The recent surge of undocumented immigrants from Central America has exposed gaping holes in our legal system. The New York Times reports that lawyers are restricted from meeting potential clients held in detention centers. There aren't nearly enough lawyers trained in handling these kinds of cases. And above all, what is to be done with the 46,300 unaccompanied children who were apprehended over the last ten months?
"We're very limited by, one, the short time that they're here and, two, the federal procedures," said Benny Agosto Jr., a Houston-based lawyer spearheading a task force created by the Hispanic National Bar Association to help migrants. "There is still the discussion over if the children should be brought to the front of the line. It depends on what federal judge, in what region you're in."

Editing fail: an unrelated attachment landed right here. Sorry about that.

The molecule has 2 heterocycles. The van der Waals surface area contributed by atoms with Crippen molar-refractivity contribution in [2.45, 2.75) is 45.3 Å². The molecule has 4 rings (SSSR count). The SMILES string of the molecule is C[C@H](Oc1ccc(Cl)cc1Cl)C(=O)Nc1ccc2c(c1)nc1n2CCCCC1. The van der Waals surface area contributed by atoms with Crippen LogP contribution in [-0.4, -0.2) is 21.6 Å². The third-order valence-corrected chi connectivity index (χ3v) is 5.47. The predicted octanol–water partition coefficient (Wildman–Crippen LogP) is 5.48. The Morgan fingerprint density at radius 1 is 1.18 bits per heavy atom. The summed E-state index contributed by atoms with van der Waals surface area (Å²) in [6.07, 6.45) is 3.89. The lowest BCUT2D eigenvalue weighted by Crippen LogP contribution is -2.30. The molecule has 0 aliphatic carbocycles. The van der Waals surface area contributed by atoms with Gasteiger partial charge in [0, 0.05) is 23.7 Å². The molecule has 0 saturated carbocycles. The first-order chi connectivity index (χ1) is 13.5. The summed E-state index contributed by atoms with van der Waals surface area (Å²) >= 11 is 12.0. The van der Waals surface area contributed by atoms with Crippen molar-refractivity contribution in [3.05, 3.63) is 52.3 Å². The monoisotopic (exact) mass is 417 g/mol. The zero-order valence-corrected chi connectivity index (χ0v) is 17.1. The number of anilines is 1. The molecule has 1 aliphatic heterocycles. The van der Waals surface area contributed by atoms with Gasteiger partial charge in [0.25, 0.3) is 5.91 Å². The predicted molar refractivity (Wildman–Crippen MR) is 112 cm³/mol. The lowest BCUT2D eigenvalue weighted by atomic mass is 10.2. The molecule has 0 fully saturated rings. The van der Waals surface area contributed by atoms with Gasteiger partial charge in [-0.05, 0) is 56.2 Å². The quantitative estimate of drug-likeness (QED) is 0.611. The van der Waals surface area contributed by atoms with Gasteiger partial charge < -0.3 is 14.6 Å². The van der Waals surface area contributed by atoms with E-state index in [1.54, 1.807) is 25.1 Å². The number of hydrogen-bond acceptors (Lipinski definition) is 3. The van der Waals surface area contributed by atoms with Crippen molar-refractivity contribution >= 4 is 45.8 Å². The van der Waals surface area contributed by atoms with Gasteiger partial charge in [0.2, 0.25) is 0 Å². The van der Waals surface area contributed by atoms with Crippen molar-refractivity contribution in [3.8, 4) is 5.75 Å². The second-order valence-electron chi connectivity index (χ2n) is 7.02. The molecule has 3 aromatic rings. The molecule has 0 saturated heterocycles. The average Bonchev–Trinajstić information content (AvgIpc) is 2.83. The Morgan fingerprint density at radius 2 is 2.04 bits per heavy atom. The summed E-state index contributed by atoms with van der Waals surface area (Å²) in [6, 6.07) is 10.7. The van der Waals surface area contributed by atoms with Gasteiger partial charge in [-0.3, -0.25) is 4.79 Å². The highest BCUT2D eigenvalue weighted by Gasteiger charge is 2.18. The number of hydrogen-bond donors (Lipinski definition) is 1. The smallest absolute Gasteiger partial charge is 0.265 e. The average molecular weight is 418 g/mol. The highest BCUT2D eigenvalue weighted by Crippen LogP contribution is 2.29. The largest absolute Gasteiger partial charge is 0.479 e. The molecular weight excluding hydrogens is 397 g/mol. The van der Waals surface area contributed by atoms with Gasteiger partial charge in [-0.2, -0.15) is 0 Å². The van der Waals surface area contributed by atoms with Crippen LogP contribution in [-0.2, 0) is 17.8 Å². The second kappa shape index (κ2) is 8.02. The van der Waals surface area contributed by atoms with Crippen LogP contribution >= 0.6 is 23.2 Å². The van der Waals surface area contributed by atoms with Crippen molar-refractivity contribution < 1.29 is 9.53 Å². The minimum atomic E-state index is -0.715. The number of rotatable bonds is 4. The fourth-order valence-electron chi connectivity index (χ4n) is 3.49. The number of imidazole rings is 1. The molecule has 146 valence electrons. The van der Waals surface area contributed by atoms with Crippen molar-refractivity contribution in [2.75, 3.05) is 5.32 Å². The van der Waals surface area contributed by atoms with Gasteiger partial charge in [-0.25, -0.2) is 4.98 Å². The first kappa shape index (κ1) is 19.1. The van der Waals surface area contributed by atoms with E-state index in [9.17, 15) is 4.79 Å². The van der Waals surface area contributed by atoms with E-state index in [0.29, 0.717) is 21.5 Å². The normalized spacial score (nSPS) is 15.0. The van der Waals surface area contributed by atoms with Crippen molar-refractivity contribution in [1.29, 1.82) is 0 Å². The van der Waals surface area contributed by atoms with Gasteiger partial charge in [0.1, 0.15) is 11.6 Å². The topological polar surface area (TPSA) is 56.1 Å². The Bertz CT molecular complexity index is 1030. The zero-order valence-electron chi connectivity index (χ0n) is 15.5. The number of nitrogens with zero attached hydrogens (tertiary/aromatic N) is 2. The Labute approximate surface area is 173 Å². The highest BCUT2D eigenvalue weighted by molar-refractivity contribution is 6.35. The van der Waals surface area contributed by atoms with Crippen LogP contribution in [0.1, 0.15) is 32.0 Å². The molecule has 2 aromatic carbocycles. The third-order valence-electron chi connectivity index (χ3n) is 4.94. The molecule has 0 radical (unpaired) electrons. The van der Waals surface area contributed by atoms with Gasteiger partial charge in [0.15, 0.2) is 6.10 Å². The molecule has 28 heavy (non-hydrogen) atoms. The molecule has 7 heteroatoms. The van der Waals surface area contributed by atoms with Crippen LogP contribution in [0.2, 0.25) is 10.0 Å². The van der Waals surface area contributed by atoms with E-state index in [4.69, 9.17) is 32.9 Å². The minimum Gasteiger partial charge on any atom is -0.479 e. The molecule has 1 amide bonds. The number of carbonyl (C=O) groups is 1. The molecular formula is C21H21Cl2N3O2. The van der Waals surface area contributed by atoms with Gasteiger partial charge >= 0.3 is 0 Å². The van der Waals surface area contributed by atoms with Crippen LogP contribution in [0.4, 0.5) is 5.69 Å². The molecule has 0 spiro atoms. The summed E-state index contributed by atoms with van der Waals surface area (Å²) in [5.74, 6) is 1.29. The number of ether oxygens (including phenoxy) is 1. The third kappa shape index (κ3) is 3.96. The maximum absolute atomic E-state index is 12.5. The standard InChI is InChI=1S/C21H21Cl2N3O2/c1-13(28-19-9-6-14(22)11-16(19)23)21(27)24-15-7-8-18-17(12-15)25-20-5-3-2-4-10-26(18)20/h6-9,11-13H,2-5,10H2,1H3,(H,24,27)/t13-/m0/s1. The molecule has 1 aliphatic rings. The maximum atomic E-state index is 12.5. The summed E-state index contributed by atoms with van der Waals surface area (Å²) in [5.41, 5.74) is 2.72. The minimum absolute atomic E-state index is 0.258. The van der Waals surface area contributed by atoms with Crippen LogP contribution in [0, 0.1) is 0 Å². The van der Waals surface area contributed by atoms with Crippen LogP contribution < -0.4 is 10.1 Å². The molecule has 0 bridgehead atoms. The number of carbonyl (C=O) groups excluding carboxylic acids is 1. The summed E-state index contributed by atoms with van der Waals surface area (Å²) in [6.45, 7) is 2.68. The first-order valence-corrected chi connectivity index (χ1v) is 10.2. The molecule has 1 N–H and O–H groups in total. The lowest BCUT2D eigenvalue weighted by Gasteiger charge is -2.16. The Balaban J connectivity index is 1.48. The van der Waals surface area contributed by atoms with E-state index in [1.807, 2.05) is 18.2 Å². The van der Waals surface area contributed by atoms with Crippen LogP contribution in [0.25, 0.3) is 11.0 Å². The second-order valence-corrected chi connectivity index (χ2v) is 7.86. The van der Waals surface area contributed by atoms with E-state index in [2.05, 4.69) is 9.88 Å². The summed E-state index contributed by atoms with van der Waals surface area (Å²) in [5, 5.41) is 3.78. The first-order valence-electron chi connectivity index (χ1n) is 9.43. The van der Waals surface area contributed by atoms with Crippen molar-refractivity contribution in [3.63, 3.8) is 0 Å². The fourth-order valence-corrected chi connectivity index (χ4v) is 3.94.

A short-term fix to American immigration crisis will depend on our legislators. But Honduras is looking much farther ahead, considering a radical solution that aims to permanently prevent the mass outflow of its citizens. As Reason TV's Zach Weismueller puts it,
Some call it a Startup City or Free City, others a LEAP Zone, and in Honduran law it's known as a ZEDE. They are politically autonomous, privately run zones that supporters believe could transform not only Honduras, but the entire developing world.
Weismueller's four-part video series, How to Grow a City in Honduras, examines the hopes and fears behind the birth of this bold experiment in governance. It was originally published on August 21st, 2014.